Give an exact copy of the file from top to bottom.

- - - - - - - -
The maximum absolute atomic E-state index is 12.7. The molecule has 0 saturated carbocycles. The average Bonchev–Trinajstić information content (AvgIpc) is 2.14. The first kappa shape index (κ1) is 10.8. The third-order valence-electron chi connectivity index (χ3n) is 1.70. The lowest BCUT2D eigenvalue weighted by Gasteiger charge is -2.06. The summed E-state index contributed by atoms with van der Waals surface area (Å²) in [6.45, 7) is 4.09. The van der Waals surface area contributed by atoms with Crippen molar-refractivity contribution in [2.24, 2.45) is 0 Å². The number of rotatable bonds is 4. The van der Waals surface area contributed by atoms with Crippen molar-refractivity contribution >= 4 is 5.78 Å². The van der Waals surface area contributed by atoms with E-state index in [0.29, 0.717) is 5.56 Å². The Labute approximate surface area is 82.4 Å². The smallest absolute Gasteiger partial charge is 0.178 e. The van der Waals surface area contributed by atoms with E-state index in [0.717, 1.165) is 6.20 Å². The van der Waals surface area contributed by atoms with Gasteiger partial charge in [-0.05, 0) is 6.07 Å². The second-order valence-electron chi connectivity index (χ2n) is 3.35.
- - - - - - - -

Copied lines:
The maximum absolute atomic E-state index is 12.7. The molecule has 0 saturated carbocycles. The average Bonchev–Trinajstić information content (AvgIpc) is 2.14. The first kappa shape index (κ1) is 10.8. The third-order valence-electron chi connectivity index (χ3n) is 1.70. The lowest BCUT2D eigenvalue weighted by Gasteiger charge is -2.06. The summed E-state index contributed by atoms with van der Waals surface area (Å²) in [6.45, 7) is 4.09. The van der Waals surface area contributed by atoms with Crippen molar-refractivity contribution in [2.24, 2.45) is 0 Å². The number of rotatable bonds is 4. The van der Waals surface area contributed by atoms with Crippen molar-refractivity contribution >= 4 is 5.78 Å². The van der Waals surface area contributed by atoms with E-state index in [0.29, 0.717) is 5.56 Å². The Labute approximate surface area is 82.4 Å². The smallest absolute Gasteiger partial charge is 0.178 e. The van der Waals surface area contributed by atoms with E-state index in [0.717, 1.165) is 6.20 Å². The van der Waals surface area contributed by atoms with Gasteiger partial charge in [-0.05, 0) is 6.07 Å². The second-order valence-electron chi connectivity index (χ2n) is 3.35.